Directed by Martin Scorsese. Starring Robert De Niro, Al Pacino, Joe Pesci. Running time 209 minutes. Rotten Tomatoes 96%
To say The Irishman has been hotly anticipated is an understatement. For over a decade, film lovers have been taunted by the knowledge that Martin Scorsese and Robert De Niro were planning to make an epic crime film about the life of Frank “The Irishman” Sheeran, the Philadelphia hitman who confessed to murdering the union leader Jimmy Hoffa.
The long-time Teamsters Union president disappeared in 1975. The circumstances of Hoffa’s death, and the whereabouts of his remains, have long been the subject of morbid speculation. Hoffa’s rise to become one of the most powerful men in America and his subsequent fall were made for the big screen.
It took many years for this to come to pass, not to mention a budget of up to US$200 million. It was worth the wait and worth the cost.
The Irishman traces the story of Frank Sheeran from his early steps into a life of crime. Initial forays into the criminal world see this Philadelphia truck driver fall under the influence of the leading Italian-American mobster Russell Bufalino (played by Joe Pesci).
Soon Sheeran is carrying out contract killings (“painting houses” in mob parlance) for Bufalino and others and it is not long until his talents are noticed by Jimmy Hoffa (Al Pacino). What transpires between the three men over the following decades makes for an outstanding storyline.
The production of this film by Netflix has sparked much discussion. The fact that the film is being brought to the viewing public by Netflix rather than by one of the major Hollywood film studies could represent a turning point in the industry. Twenty years ago, TV drama was still regarded as being hopelessly inferior to film. The critical and commercial success of The Sopranos changed the entertainment industry forever, and the big studios are about to face another challenge.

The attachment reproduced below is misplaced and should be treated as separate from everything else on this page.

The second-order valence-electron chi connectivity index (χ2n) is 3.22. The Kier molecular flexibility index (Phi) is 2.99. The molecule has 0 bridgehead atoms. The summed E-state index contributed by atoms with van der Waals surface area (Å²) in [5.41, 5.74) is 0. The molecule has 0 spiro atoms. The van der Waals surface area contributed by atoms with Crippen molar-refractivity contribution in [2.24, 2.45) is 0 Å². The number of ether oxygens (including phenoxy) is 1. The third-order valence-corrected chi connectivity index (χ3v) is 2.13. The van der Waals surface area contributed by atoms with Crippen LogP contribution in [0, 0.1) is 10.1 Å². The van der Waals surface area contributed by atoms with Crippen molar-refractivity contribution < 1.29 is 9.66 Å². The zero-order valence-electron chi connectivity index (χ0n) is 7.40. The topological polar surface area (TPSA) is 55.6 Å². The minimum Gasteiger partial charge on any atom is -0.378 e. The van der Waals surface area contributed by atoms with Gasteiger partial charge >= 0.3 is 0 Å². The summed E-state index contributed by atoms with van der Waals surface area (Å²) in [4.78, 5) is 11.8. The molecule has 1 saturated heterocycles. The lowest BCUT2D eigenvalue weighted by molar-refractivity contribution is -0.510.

The huge budget that Netflix was willing to devote to this project was in part necessitated by the use of expensive CGI technology to de-age the main cast and allow Pacino (who is 79) and De Niro and Pesci (who are both 76) to portray middle-aged characters.
Technology is nothing without talent, though. From start to finish, The Irishman is a case study in excellence. The direction is vintage Scorsese and bears the usual hallmarks of his style: the wide narrative arc, the long tracking shots, the freeze frames, the frequent narration by the main character. Here, the world’s greatest living director reaches heights he has not ascended to since Casino.
This venture is a reunion for many of its cast and crew: Scorsese and De Niro, De Niro and Pesci, Pacino and De Niro. But it is never boring or repetitive. It lasts for over three hours but does not feel all that long.
De Niro excels in the title role, an Irish-American gunman who thanks to CGI resembles Jimmy Conway of Goodfellas fame in more ways than one. Frank Sheeran is not the most complex character whom De Niro has played. Sheeran is less expressive and more taciturn than Conway. He does not appear disturbed by his brutal crimes and he never grows too attached to those around him, swapping one wife for another with the viewer barely noticing (the lack of any impressive female characters is one of The Irishman’s only flaws) and gradually drifting away from the rest of the world.
But there is a depth to his performance that is reminiscent of the great man at the peak of his powers. Seeing De Niro’s best acting is enough to forget the last quarter of a century of B-list comedies. He is not the only star who rolls back the years. It has been two decades since Joe Pesci retired, and although he has been tempted back in the interim, here he shows just how badly he has been missed.
Age has taken its toll: there is no sign of the psychotic rage and energy he displayed in Goodfellas and Casino. But there does not need to be. His chemistry with De Niro is superb, as it always was before. And by excelling in a new role as a reserved, calculating mob boss – one who calls the shots rather than carrying out the hits – Pesci shows just how incredibly talented and versatile he is.